Actress Julie Hesmondhalgh was only meant to work on Coronation Street for two months. Her character was intended as little more than a gimmick to help the Manchester-based soap opera compete in the ratings battle with then-dominant EastEnders. Fifteen years later, her character’s story has finally come to a close, and with it, one of soap’s most enduring and touching romances: that of oddball Roy and his kind-hearted wife, Hayley.
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Friday 16 December 2011
Christopher Hitchens made his name by making enemies.
Thursday 15 December 2011
The Christmas album still stutters on in mainstream America for the likes of Beyonce (who recorded one with Destiny’s Child) and Justin Bieber.
Thursday 15 December 2011
Unbelievers' billboards edge out nativity scenes after council allocates space in lottery draw
Saturday 03 December 2011
A Political Life
Sunday 13 November 2011
The Eagles of funk metal haven't noticed that their sound – and their puerile jokes – stopped being entertaining years ago
Monday 03 October 2011
In that ever widening Venn Diagram intersect where reality TV and occupational therapy meet, we meet Alastair Campbell – yet again. Fresh from "teaching politics" at Jamie Oliver's pretend school, Ali has signed up for First Love, a Sky Arts series in which celebs are coached to perform publicly on the favourite instrument from their youth. This is not what the smuttier among you may think (we leave the sub-Carry On muck to David Cameron, later in this column; Ali's status as top-ranked onanist will remain metaphorical). He will be tutored on his beloved bagpipes, which featured as an unlikely seduction tool in his Forum soft porn oeuvre long ago. The Sunday Times hints that he will play the pipes of peace at a gig on Bob Dylan's forthcoming UK tour. However, judging by the series producer's tactical deployment, in less than 45 characters, of the phrase "it's very early days", this theory bears the same relation to the truth as the dossier Ali in no way sexed up. If, as assumed, he ends up performing Flower of Scotland for mystified fellow Burnley fans during half time at Turf Moor, this is not to denigrate the project. It is essential that Ali is kept busy with harmless pursuits. If this is his outpatient's equivalent of weaving a pot plant holder from macramé in the high security ward support group, Sky Arts is to be applauded. Aren't acts of charity like this what the Big Society is all about?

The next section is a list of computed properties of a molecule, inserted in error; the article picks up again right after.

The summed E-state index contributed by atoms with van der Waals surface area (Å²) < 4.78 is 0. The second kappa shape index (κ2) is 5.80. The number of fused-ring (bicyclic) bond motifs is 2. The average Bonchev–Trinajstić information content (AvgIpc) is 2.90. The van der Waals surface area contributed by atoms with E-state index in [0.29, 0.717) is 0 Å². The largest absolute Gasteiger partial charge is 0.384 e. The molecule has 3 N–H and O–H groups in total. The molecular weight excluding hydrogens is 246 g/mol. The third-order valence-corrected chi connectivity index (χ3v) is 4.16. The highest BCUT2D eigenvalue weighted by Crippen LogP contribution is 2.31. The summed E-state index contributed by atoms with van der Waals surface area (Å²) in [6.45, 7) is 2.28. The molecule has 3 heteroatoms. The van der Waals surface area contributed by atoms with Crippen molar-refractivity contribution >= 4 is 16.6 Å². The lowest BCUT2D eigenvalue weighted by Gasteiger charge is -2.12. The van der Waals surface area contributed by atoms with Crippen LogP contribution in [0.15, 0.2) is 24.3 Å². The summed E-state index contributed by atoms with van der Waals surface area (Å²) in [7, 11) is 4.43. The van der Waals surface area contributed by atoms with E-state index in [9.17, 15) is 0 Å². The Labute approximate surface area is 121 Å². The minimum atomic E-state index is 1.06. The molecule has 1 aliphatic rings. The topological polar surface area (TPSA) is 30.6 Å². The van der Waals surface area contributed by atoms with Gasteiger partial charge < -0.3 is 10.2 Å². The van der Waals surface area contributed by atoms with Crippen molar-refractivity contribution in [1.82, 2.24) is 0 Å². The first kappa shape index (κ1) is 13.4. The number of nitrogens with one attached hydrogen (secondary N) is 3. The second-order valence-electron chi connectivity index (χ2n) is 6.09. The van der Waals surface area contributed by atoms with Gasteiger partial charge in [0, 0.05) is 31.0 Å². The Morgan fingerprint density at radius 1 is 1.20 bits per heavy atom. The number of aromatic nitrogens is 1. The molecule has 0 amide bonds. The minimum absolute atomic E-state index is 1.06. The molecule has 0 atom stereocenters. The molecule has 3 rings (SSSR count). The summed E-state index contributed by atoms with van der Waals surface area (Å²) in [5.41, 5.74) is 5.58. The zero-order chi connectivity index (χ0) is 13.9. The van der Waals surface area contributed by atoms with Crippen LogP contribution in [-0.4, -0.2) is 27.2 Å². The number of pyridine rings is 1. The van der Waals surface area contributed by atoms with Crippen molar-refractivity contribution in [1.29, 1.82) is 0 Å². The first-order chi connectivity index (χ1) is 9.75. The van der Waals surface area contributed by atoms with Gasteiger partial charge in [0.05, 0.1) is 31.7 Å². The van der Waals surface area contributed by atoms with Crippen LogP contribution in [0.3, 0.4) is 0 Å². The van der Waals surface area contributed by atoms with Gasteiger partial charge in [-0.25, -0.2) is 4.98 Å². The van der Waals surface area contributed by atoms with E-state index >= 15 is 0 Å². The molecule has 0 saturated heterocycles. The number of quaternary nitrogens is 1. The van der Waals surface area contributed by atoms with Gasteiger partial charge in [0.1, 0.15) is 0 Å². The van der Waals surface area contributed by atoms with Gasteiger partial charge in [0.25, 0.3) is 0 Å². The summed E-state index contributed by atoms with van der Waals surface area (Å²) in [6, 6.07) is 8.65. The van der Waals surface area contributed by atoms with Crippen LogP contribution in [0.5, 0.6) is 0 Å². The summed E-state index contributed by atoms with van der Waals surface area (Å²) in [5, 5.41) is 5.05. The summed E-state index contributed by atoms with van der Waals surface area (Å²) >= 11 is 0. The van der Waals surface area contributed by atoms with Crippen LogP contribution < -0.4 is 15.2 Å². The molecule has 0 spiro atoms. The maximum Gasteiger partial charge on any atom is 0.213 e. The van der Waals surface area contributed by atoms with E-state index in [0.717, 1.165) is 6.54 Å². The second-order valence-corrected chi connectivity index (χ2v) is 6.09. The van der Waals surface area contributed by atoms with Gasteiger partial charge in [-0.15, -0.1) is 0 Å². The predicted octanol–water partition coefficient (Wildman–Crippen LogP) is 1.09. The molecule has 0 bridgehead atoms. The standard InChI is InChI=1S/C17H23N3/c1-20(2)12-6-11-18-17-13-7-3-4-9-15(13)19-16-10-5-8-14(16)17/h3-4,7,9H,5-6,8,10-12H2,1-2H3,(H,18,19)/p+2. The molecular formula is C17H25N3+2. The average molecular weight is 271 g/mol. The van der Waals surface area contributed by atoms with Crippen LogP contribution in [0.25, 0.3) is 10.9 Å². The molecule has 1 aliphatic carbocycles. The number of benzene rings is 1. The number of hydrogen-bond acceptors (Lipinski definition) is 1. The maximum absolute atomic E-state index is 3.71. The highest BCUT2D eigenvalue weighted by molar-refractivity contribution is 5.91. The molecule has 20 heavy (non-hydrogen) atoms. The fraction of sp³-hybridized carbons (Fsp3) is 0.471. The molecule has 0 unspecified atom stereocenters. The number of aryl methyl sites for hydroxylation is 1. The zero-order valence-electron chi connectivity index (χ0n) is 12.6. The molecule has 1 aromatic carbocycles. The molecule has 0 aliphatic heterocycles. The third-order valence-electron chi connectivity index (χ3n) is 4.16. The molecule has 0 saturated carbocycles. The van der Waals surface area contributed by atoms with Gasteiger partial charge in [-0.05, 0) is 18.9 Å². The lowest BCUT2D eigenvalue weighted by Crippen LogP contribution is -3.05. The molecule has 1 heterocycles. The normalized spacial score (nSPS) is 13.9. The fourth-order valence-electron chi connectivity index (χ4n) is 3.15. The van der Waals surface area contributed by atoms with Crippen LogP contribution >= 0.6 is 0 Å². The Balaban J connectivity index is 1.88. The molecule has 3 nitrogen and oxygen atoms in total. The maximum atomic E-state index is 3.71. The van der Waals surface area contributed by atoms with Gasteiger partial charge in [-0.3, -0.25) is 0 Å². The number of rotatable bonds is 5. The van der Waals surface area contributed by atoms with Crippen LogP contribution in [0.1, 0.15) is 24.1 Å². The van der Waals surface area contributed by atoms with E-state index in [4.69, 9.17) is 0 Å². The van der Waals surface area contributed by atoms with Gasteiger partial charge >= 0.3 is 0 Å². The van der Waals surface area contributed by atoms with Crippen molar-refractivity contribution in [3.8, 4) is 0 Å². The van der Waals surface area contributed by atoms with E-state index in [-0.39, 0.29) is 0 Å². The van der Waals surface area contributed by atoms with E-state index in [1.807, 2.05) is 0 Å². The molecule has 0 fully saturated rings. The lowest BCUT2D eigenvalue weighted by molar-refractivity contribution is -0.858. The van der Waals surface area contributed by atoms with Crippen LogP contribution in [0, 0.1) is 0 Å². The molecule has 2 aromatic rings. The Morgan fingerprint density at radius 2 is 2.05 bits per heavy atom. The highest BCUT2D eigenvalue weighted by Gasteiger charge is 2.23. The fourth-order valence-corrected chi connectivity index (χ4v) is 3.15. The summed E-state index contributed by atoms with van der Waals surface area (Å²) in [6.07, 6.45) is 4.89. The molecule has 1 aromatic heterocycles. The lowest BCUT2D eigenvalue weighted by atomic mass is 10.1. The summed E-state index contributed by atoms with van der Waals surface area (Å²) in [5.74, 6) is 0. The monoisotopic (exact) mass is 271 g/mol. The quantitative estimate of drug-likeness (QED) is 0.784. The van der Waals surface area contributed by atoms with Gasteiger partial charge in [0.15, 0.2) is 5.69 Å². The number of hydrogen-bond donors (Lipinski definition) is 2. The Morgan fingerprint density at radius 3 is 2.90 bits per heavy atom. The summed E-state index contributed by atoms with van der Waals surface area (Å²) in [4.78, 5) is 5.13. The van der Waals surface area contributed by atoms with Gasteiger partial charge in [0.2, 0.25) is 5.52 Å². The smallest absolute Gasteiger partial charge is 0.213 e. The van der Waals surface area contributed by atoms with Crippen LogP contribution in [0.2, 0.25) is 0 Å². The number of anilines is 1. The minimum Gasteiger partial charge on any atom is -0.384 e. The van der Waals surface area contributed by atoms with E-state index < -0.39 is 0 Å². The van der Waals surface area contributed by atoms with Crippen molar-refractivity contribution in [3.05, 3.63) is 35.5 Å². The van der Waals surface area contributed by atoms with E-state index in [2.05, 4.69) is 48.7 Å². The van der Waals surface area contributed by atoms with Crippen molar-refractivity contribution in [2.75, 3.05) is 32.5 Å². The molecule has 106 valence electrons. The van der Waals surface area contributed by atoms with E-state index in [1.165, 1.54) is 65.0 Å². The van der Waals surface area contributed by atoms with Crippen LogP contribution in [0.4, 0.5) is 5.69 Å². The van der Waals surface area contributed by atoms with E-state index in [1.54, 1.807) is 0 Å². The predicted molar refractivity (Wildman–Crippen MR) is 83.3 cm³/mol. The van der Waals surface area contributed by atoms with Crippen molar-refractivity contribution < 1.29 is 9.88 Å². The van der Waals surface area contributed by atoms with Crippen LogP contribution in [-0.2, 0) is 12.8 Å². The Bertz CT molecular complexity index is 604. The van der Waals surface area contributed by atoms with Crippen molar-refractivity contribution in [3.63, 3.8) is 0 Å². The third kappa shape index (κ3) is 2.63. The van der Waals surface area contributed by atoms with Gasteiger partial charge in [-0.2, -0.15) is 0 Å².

Friday 19 August 2011
Abel and Cain have each made an offering to God. Abel's is accepted, Cain's rejected. In a fit of jealousy, Cain murders his brother. When God asks where Abel has got to, Cain replies tetchily, "Am I my brother's keeper?" God discovers the murder, and Cain is punished. He will live, but he will be forever marked, and condemned to wander the earth.
Monday 08 August 2011
At the end of his Fringe show Christ on a Bike last year, Richard Herring usurped the atheism of the majority of his audience when he asked them if they believed in one true love. That concluding flourish in turn has laid the foundation for this discourse, one that has a simple mission; "to destroy love".